The Care Quality Commission (CQC) has published new guidance designed to support the provision of care that is appropriate to a person’s cultural identity.
The resource (published 20 May) contains examples of good practice to help services think about the ways a person’s culture might affect the way they wish to receive care.
It said that it is important that providers ask people – or those who represent them – questions, to help to understand and meet people’s preferences.
The resource also highlights the need for staff to protect people from discrimination and harassment over protected characteristics, including age, disability, ethnicity, religion, sexuality and gender reassignment.
During the pandemic, service users may have spent more time with people who do not share their culture, such as in care homes, the CQC said.
Culturally appropriate care can be especially significant for people who are at the end of their life or have lost someone close to them.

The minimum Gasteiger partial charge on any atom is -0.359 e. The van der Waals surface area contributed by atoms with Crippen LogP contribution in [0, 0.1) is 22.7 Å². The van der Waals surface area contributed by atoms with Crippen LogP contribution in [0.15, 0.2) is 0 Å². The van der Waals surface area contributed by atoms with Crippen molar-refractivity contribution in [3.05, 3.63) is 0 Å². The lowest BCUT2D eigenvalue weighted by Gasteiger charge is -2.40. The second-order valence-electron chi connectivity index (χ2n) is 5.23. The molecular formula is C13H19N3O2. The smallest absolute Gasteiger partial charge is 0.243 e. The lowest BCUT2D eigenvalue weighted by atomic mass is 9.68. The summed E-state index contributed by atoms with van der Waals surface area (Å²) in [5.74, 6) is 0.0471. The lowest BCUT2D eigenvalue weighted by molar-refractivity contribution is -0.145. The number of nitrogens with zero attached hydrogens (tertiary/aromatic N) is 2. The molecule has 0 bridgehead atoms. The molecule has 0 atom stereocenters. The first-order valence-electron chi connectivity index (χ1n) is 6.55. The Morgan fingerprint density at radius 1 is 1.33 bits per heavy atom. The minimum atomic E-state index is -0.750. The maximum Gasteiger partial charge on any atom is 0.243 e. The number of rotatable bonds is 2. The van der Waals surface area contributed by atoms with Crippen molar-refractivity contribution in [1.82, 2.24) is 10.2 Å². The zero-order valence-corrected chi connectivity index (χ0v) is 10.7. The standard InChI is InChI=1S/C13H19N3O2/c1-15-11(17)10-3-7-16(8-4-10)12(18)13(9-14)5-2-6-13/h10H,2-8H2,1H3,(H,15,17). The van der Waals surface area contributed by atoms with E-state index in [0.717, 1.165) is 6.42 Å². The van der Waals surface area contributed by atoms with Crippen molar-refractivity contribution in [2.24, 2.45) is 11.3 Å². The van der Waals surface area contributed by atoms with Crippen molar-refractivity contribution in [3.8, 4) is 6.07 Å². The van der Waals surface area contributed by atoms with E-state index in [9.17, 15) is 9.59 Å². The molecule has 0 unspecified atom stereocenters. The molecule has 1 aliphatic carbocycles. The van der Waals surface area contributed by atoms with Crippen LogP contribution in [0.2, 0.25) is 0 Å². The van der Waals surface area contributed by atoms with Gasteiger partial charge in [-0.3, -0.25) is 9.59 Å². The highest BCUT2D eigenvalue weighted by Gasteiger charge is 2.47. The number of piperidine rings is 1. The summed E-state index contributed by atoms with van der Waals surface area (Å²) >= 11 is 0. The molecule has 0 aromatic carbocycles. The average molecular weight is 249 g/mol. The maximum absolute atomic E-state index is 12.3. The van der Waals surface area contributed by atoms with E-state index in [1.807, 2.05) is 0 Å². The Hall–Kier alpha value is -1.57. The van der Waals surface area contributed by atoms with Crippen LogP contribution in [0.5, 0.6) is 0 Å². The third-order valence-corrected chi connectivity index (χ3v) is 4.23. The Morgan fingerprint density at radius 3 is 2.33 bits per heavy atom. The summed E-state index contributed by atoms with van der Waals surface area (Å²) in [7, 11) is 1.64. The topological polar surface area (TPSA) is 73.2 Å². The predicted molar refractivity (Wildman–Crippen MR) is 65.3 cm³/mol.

How does this fit with the CQC’s key questions?
The CQC said that culturally appropriate care is relevant to its five key lines of enquiry (KLOEs): safe, effective, caring, responsive, and well-led.
It added that such care is relevant to Regulations 9, 10 and 11: person centred care, dignity and respect, and need for consent, respectively.
The CQC advised that providers should record and act on cultural considerations about medicines, and that if someone lacks capacity for a particular decision, the service should take their cultural preferences into account when applying the Mental Capacity Act.
Staff should also recognise when people’s preferences are not being taken on board or properly respected, it advised.
Similarly, it suggested that people and their families should be involved in developing care plans, and that these plans are reviewed regularly.
Meanwhile, managers should have a good understanding of equality, diversity and human rights, having created a ‘positive culture’ that is person-centred, open and empowering.
‘Prolonged’ time alone
Kate Terroni, Chief Inspector of Adult Social Care, said that ‘so many people have suffered heart-breaking separation from family and loved ones’ over a ‘prolonged period of time’ during the pandemic.
‘This has had an especially significant impact on people who live in care settings but find that those around them don’t understand their culture and may make assumptions which are not correct or appropriate,’ she said.
‘Everyone is part of a culture. People need their culture to be recognised and their cultural needs met to feel happy and comfortable. But some people’s cultural needs are more likely to be met because they are closer to cultural norms in the service.’